Kangaroos’ boldness relates to their social patterns and assortment (#134)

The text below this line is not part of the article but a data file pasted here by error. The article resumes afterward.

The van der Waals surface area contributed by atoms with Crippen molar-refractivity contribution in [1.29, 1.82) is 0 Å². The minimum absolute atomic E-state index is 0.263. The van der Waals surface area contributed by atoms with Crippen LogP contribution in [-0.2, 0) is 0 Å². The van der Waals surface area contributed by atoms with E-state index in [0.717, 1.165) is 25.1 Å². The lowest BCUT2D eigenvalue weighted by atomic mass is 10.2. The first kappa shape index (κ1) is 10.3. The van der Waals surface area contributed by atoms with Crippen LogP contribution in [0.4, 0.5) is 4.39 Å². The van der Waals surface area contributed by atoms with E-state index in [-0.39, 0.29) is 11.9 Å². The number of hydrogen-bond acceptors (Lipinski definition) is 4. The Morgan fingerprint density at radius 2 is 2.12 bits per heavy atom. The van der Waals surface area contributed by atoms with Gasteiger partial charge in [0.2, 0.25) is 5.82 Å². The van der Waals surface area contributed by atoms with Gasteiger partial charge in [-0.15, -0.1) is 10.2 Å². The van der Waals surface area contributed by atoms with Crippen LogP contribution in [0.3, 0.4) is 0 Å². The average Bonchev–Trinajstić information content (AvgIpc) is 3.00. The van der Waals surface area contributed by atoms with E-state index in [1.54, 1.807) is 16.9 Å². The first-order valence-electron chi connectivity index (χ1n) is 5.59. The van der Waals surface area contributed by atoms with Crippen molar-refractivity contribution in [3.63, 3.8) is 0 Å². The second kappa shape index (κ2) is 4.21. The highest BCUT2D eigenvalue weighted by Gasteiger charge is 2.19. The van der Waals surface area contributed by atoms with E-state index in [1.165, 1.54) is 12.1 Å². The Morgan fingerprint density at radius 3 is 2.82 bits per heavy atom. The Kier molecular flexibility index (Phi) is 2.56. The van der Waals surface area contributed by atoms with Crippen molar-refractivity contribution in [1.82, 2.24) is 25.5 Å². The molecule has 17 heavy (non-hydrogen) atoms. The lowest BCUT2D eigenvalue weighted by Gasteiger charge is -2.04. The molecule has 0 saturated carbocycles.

Consistent individual differences in behaviour (called personality or temperament) have been described in a wide range of taxa in both wild and captive populations, and are increasingly considered to be of ecological and evolutionary significance. Boldness/shyness, or risk-taking/risk-aversion, is a dimension of animal personality that has been investigated in a large number of empirical studies of different species. However, the relationship between boldness and sociability, a less-studied axis of personality, does not show consistent patterns among species, perhaps at least partly because sociability can be measured in many different ways. There has also been little research on whether relationships between these two personality axes remain stable over long time periods or across varying environments. Our four year study of a wild population of over 200 individually identified eastern grey kangaroos (Macropus giganteus) has provided a model system in which to explore how individuals’ boldness relates to various metrics of their sociability, and how consistent these relationships are across time and changing environmental conditions. We have previously reported that individual females differ significantly in their degree of boldness, and that bolder individuals exhibit different patterns of sociability than shyer animals. Here we show that individuals were highly consistent in boldness, and in the number of preferred companions that they chose to associate with, over a four-year period. The relationships between boldness and sociability, shown by shyer individuals preferring to forage in larger groups and having fewer preferred companions, also remained consistent over this time despite changes in the physical and social environments of the population. Finally we show that social assortment of adult female kangaroos occurred based on similarity in boldness. These findings show that individuals’ boldness levels are tightly linked to their social patterns.